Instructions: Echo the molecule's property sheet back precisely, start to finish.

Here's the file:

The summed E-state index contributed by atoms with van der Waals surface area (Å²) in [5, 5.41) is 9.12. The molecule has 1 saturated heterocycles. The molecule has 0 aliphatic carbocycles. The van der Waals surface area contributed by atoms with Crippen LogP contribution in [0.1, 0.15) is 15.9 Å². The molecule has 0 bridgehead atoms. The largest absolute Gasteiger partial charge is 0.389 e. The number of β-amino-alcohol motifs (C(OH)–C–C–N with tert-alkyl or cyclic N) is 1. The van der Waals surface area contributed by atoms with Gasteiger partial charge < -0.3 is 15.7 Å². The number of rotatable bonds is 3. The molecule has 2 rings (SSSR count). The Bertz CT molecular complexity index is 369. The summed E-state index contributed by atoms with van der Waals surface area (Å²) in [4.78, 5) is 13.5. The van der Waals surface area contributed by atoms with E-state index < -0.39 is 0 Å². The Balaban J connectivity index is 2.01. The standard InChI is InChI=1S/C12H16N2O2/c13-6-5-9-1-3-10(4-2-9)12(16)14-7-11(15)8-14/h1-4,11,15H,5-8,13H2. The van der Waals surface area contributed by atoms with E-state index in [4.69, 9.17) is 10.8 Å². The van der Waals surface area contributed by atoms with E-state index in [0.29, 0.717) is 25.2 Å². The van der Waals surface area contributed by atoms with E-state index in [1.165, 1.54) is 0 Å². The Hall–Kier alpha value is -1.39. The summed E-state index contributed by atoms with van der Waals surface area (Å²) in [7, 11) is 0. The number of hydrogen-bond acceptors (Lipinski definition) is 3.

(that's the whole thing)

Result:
The summed E-state index contributed by atoms with van der Waals surface area (Å²) in [5, 5.41) is 9.12. The molecule has 1 saturated heterocycles. The molecule has 0 aliphatic carbocycles. The van der Waals surface area contributed by atoms with Crippen LogP contribution in [0.1, 0.15) is 15.9 Å². The molecule has 0 bridgehead atoms. The largest absolute Gasteiger partial charge is 0.389 e. The number of β-amino-alcohol motifs (C(OH)–C–C–N with tert-alkyl or cyclic N) is 1. The van der Waals surface area contributed by atoms with Gasteiger partial charge < -0.3 is 15.7 Å². The number of rotatable bonds is 3. The molecule has 2 rings (SSSR count). The Bertz CT molecular complexity index is 369. The summed E-state index contributed by atoms with van der Waals surface area (Å²) in [4.78, 5) is 13.5. The van der Waals surface area contributed by atoms with E-state index < -0.39 is 0 Å². The Balaban J connectivity index is 2.01. The standard InChI is InChI=1S/C12H16N2O2/c13-6-5-9-1-3-10(4-2-9)12(16)14-7-11(15)8-14/h1-4,11,15H,5-8,13H2. The van der Waals surface area contributed by atoms with E-state index in [4.69, 9.17) is 10.8 Å². The van der Waals surface area contributed by atoms with E-state index in [0.29, 0.717) is 25.2 Å². The van der Waals surface area contributed by atoms with E-state index in [1.165, 1.54) is 0 Å². The Hall–Kier alpha value is -1.39. The summed E-state index contributed by atoms with van der Waals surface area (Å²) in [7, 11) is 0. The number of hydrogen-bond acceptors (Lipinski definition) is 3.